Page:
I swore off this guy as a romantic interest after this incident but I'm failing to abide by my own vow. So now that you know who I'm talking about, how shocking is it that I saw him again, and heard his voice again, and melted again? We hit it off so well way back then, and we did so again that night. At his suggestion, we met up for dinner and beer before the show. I called him when I was in the neighborhood and he was just a block away from me. We agreed to meet at the corner. I walked toward the corner, trying to make it look like beauty just naturally exudes from me in my long, nicely cut red wool coat, with my shoulder-length hair bouncing off the shoulders and my cheeks red from the cold air. I was hoping I looked more like a Pantene commercial and less like I was so anxiously anticipating seeing him. As I approached the corner, I saw him peek around, and we saw one other. Too many people and too much distance still separated us. I couldn't help but smile at seeing him, and we both pretended to look away - but I saw him biting back a smile too. After an eternity I made it to the corner. We hugged, exchanged excited hellos, and moved on to the restaurant. It was perfect - we sat in front of the fireplace, had dinner and some good beer, and had such a good time that we lost track of time and ended up dashing out of the restaurant 8 minutes before we were supposed to be at the show. When we got there, we ended up waiting in line for an hour, outside in the freezing cold, shivering. After an hour of waiting, and mourning the loss of beer not consumed, we got into the theater, one of the last ones in line, and trudged through the historic old building to the tiny top balcony.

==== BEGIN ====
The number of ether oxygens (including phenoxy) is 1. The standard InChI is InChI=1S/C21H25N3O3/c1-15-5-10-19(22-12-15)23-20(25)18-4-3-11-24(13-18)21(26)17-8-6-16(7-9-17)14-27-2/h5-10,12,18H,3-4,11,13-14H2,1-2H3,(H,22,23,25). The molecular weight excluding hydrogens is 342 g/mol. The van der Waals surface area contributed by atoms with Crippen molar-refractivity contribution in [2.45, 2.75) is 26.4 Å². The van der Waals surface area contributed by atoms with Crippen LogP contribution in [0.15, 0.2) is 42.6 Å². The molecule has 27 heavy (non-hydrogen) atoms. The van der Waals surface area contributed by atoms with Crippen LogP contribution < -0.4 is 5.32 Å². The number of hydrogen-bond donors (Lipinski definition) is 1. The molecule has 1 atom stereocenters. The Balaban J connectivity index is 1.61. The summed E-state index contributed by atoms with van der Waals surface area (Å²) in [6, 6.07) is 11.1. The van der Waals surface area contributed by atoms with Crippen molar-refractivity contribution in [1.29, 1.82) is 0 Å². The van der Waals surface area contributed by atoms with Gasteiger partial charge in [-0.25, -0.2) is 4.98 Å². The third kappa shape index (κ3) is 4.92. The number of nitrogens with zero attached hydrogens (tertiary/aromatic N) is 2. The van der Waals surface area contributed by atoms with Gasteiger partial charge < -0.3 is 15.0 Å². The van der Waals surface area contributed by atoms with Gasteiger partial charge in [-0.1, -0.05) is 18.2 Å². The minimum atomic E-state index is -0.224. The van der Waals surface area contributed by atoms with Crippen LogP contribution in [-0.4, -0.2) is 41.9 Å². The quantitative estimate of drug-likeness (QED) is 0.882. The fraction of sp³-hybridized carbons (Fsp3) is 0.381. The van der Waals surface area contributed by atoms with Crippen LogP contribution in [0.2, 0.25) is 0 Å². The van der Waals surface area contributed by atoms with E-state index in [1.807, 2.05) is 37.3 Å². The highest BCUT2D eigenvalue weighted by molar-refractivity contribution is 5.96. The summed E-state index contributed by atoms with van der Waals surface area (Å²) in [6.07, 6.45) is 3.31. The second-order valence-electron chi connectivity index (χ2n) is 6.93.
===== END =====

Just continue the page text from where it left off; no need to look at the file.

What I most appreciated about the evening was that it was not like that lunch in October but more like our previous interactions with one another. Our evening was filled with effortless conversation and an occasional comfortable pause. We get along well for no discernable reason. It's a great feeling, to feel so comfortable with someone that you feel like you know better than you actually do, while knowing that it's going to be so enjoyable to get to know all those things you don't already know. I like talking to him and trying to figure out on my own why it is I like him so much, to dig for a reason why we should get along so well.

Once out of the theater, we rushed to catch the train. As we cut through the cold wind, we agreed that it had been a great night. "We need to do this again sometime. We should definitely do this more often," he said. I'm so glad he suggested it. We were going in different directions. In departing, I instinctively gave him a kiss on the cheek as we hugged, and wished him a Merry Christmas. Right at that second, it seemed like the train station went into slow motion, like everything in the scene would have been black and white, and we were the only ones in color. Not in a passionate, "get in my bed" sort of way, but in a, "this is the guy that every woman wants to have as a best friend, husband, and father of her children" type of moment.